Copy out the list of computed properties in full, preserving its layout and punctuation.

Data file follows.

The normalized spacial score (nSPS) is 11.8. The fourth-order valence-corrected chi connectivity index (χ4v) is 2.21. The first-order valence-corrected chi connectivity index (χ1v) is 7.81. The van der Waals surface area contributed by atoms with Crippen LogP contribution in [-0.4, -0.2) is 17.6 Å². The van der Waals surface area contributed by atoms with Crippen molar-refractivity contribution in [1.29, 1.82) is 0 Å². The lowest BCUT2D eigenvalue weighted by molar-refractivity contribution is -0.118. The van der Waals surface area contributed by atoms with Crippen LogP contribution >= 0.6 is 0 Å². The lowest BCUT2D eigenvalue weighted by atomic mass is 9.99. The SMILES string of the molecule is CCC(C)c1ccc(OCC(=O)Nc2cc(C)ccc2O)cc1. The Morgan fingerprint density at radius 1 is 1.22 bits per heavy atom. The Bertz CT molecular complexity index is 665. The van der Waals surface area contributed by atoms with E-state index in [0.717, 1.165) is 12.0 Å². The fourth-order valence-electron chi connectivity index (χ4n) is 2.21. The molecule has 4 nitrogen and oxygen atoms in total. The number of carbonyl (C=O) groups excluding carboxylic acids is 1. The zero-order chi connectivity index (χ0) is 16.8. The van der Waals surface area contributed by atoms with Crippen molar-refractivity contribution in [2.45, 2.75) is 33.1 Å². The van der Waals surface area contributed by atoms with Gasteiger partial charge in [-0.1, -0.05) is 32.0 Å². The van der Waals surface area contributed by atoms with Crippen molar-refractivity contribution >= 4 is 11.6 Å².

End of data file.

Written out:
The normalized spacial score (nSPS) is 11.8. The fourth-order valence-corrected chi connectivity index (χ4v) is 2.21. The first-order valence-corrected chi connectivity index (χ1v) is 7.81. The van der Waals surface area contributed by atoms with Crippen LogP contribution in [-0.4, -0.2) is 17.6 Å². The van der Waals surface area contributed by atoms with Crippen molar-refractivity contribution in [1.29, 1.82) is 0 Å². The lowest BCUT2D eigenvalue weighted by molar-refractivity contribution is -0.118. The van der Waals surface area contributed by atoms with Crippen LogP contribution >= 0.6 is 0 Å². The lowest BCUT2D eigenvalue weighted by atomic mass is 9.99. The SMILES string of the molecule is CCC(C)c1ccc(OCC(=O)Nc2cc(C)ccc2O)cc1. The Morgan fingerprint density at radius 1 is 1.22 bits per heavy atom. The Bertz CT molecular complexity index is 665. The van der Waals surface area contributed by atoms with E-state index in [0.717, 1.165) is 12.0 Å². The fourth-order valence-electron chi connectivity index (χ4n) is 2.21. The molecule has 4 nitrogen and oxygen atoms in total. The number of carbonyl (C=O) groups excluding carboxylic acids is 1. The zero-order chi connectivity index (χ0) is 16.8. The van der Waals surface area contributed by atoms with Crippen molar-refractivity contribution in [2.45, 2.75) is 33.1 Å². The van der Waals surface area contributed by atoms with Gasteiger partial charge in [-0.1, -0.05) is 32.0 Å². The van der Waals surface area contributed by atoms with Crippen molar-refractivity contribution >= 4 is 11.6 Å².